Ethiopia truly is a world apart from America. Young men don’t mind using public streets as urinals. If you don’t get asked for money at least 3 times on the way to work then you are lucky. As you get farther from the center of the city, the less likely the roads are to be paved and the more likely you are to see all tin shacks that barely keep out the cold, let alone the rain. The streets are muddy because it is rainy season and if you don’t get mud on your pants then it’s literally a miracle. Shoe cleaner boys line the streets because of the muddiness of the rainy season and the dirty shoes that result. Raw meat is considered a delicacy among the wealthy while the middle class and lower usually result to cooked meat. Things are cheap on the penny over in Ethiopia with one US dollar equaling 17 birr. A simple taxi ride across the city costs around 10 birr, or the equivalent to 80 US cents. Oh, and a ‘taxi’ is really a minivan where no less than 15 and no more than 20 people crowd into a small space and ride ten or more minutes together. Claustrophobic much? There are also no emissions requirements (or it doesn’t seem this way) in Ethiopia, so when a large truck barrels down the road past you, it is always followed by a thick cloud of carbon smoke. Great on the lungs! As a westerner, people stare at you like you are an alien. Donkeys, goats, and chickens roam the streets. Young kids shake your hands as well as the elderly and then kiss you on both cheeks three times. Coffee is consumed more than you can possibly imagine. They also drink sweet tea, except for the fact that they like it piping hot. These Ethiopians get up with the sun rise, around 5:30 in the morning and then sing hymns to God before going to work. Eastern Orthodox Christianity is the norm, with many females sporting white shawls and wooden crucifixes.
It is no secret that the poverty in Ethiopia is rampant and widespread, and it cannot be truly described by either picture or word. It can only be experienced. However, I do not want to dwell on this when I tell about my own experience. I wanted to concentrate on something less tangible, but more important to me: culture. Let’s not concentrate on the material wealth differences that are so physically apparent between America and Ethiopia. Instead, I want to highlight something that is beautiful, something ethereal, and something so much more palpable that it may as well be physical. Underneath the mud, the dirt, and the poverty lives the Ethiopian culture. I have been here 3 days and it is already apparent. People stop and say hello in the streets and talk for minutes on end if they know each other. Community and family are highly stressed. Unlike America’s individualistic culture, Ethiopians are very dependent on one another and are very interpersonal. They are social to a degree that it trumps pressing matters of work, etc. In America, there are no excuses for being late even if you were stopped by a friend on the street. Ethiopians would rather stop and talk to catch up with friends before attending to work or other matters. Faith is huge in a large portion of the people in Addis, except it isn’t the same as an adult who considers faith to be integral to their life. It is their life. Joey and I begin our work with the orphans each morning by praying with the staff members for 30-40 minutes. I was so surprised that it was such an openly faithful environment because I am so used to secular business environments in America, but it was a very pleasant surprise!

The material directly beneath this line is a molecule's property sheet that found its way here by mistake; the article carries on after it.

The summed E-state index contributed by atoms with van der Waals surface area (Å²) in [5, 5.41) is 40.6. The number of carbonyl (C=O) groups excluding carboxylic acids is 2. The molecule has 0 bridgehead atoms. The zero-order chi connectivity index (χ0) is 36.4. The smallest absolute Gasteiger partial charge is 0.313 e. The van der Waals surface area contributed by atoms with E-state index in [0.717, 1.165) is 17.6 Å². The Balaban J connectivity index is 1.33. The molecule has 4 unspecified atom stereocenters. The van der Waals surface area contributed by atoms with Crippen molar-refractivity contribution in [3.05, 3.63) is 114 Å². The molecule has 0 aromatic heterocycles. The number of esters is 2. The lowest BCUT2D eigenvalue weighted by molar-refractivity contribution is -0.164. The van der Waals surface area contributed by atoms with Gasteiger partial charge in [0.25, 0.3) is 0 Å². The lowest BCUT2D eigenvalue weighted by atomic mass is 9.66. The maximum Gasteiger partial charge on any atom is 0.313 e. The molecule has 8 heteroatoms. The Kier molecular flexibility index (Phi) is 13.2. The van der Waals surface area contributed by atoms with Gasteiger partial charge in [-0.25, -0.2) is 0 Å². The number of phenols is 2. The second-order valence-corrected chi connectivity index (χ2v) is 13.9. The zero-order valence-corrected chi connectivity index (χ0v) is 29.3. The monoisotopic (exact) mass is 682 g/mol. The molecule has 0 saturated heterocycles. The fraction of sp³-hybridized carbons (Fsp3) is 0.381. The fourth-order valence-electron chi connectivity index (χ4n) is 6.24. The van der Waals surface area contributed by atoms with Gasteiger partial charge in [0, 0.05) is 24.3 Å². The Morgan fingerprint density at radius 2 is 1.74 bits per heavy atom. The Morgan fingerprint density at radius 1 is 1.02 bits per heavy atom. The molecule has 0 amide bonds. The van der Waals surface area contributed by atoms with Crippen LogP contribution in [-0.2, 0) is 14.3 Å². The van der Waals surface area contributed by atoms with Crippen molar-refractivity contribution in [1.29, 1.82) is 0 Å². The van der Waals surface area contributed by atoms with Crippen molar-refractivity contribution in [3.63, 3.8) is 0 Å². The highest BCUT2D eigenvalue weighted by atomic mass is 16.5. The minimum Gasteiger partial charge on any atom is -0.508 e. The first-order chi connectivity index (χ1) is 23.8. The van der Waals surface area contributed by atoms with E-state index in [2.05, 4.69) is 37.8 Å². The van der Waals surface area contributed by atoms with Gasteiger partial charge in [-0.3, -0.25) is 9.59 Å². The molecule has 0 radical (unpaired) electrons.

Behind the immediate physical lack of wealth, Ethiopians are a strong hearted people who make up for their lack of material things with a steely faith that seems to be hardened far beyond the faith of a typical American. It is encouraging to say the least! They look into the face of poverty daily and tell it that their God is greater and provides eternal life beyond the temporary problems they find here. Oh, what lessons Americans would learn if they could see what the world is like outside of its bubbly atmosphere of prosperity! The Ethiopian culture is truly a diamond in the rough; it must be dug out of the dirty streets and dusty corners, but it is there, hidden from this silly American’s lack of perception. Funny how clear your eyes seem to be when the speck of dust in them is removed to reveal what is truly behind it.
Sidenote: my friend Joey Blake has been posting a daily blog here at www.josephbblake.wordpress.com that covers our daily activities in more detail! Enjoy!